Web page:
The San Francisco Bay Area Metropolitan Transportation Commission (MTC), which oversees planning and financing of transportation in the nine-county Bay Area, issued a Call for Projects for the for the Regional Transportation Plan/Sustainable Communities Strategy (RTP/SCS). This is part of the process to determine what major regional projects receive funding for the 2013 Transportation Plan.
For those with the bright idea of using this project money for Caltrain operational expenses, most of the funds for these projects are specifically for capital costs only. This is why Caltrain can afford to rebuild train stations and install shiny new signs while making draconian service cuts.
Why not just transfer that cash from the capital funds bucket into the operational funds bucket? Our transportation department bureaucracies have some discretion in how funds are used, but not that much. State and Federal law put heavy restrictions on how funds are used, and that law was made that way by you, the voters as well as by our duly elected legislators. It literally takes an act of Congress to change Federal law, and when our Congress bickers about whether the Federal Government will even have funds to operate after this week, minutiae about commuter rail operating funds aren’t even on the radar. In California, transportation funds are raised through various voter-approved Propositions. The previous governor tried to divert some of these funds for other uses, but the courts were able to stop at least part of that raiding. Beyond that, another citizen proposition is required to change the way that, say, Prop 42 funds are spent.
That written, MTC’s list of Program Categories in their RTP includes one for transit operations and maintenance, which is described as “Ongoing non-capital costs, preventive maintenance.” Encourage Caltrain’s board to put hat in hand and make passenger rail on the peninsula a priority by making those O&M funds available.
In the SF Bay Area, all transportation projects vying for Federal and State funds must be identified in the MTC RTP/SCS.
Projects are vetted through the county Congestion Management Agencies, though MTC will also accept project proposals from Caltrans and “multi-county transit agencies”. This means you, as a private citizen, can’t go directly to the MTC with your transportation project idea. You can, however, contact you county’s Congestion Management Agency — the East Bay Bicycle Coalition lists them here.
You should also show up at your city and county Bicycle Pedestrian Advisory Committee (BPAC) or Transportation Advisory Committee meetings. You can generally find info about these meetings at your city and county’s website on either the planning page or transportation page. If your city council has a transportation or planning subcommittee, you can show up at those meetings as well to give your public comment, or submit written comment via email or snail mail. Finally, you should also contact your city council and county supervisors.
Any projects planned for the 2013 time frame have likely already been identified at the local level. Your job as a citizen is to find what plans have been proposed, and lobby your local transportation department to put the ones you like in the RTP. You can also propose plans of your own to public officials if. The MTC expects local agencies to perform public outreach to solicit project ideas as well.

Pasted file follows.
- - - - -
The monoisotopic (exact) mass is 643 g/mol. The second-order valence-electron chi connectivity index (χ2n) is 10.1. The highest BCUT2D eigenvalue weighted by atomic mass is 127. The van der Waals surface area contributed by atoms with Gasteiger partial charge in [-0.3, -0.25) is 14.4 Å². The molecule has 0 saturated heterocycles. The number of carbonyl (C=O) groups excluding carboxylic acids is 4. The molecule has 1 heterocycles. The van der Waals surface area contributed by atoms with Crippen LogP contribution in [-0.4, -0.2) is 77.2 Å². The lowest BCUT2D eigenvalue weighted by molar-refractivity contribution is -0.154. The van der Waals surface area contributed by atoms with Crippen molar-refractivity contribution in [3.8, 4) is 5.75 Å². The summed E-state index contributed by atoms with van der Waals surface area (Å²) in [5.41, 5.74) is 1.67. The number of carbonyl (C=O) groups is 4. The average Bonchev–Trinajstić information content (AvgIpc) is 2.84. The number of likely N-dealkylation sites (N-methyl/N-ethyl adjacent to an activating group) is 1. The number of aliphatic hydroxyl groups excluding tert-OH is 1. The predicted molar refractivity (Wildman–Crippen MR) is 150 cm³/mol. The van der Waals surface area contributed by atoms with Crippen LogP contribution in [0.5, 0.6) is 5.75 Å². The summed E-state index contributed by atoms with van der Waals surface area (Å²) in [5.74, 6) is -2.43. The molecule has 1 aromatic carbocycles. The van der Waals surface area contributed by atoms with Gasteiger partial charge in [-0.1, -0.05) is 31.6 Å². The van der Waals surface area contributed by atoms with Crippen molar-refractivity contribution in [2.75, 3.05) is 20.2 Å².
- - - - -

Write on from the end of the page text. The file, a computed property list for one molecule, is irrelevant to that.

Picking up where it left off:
This 2013 RTP is the first Bay Area Call for Projects under California SB 375, which became law in 2009. It requires regional planning agencies to reduce greenhouse gas emissions through transportation and land use components to reduce the number of vehicle miles traveled. The “SCS” component of this regional transportation plan addresses this goal.
The specific goals of MTC’s 2013 RTP:
- Reduce GHG emissions by cars and light duty trucks by 15%.
- House the regions projected growth in population without displacing current low-income residents.
- Reduce premature deaths due to exposure to particulate matter pollution.
- Reduce traffic collision injuries and fatalities — including those of pedestrians and cyclists — by 50%.
- Focus on infill development to preserve Bay Area agriculture and open space.
- For low income households, decrease transportation and housing expenses by 10% the share of income used.
- Increase Gross Regional Product by 2.1% each year as a measure of economic vitality.
- Decrease average trip time 10% for non-auto transportation.
- Decrease vehicle miles traveled by 10%.
- Update and upgrade existing public transportation.
Bonanza for cycling
For cycling advocates, this year’s RTP process is the most important ever. With legislated emphasis on sustainable communities and greenhouse gas emissions, bicycle facilities and promotion can receive a big boost in funding beginning in 2013. Projects that fall under the scope of the RTP include any and all bicycle facilities — new facilities, expansion of existing facilities, streetscapes, bike parking, mobility improvements and so forth.
Residents all around the Bay Area should review the San Francisco Bay Trail plan. If you live in San Mateo County, review the (frankly crappy) proposed San Mateo County Bike Plan which just came up for review last week. The East Bay Bicycle Coalition already has a list of many bike related projects in Alameda and Contra Costa Counties. San Francisco residents, take a look at what’s happening in your city and bug your county supervisors. Marin County, you have a lot going on too. Sonoma, here’s maybe a chance to repair your roads. And both of those counties can maybe get financial help with the proposed rail-with-trail along the Sonoma Marin commuter rail.
The submissions started today and will continue only until April 29, so show up and ask for what you want.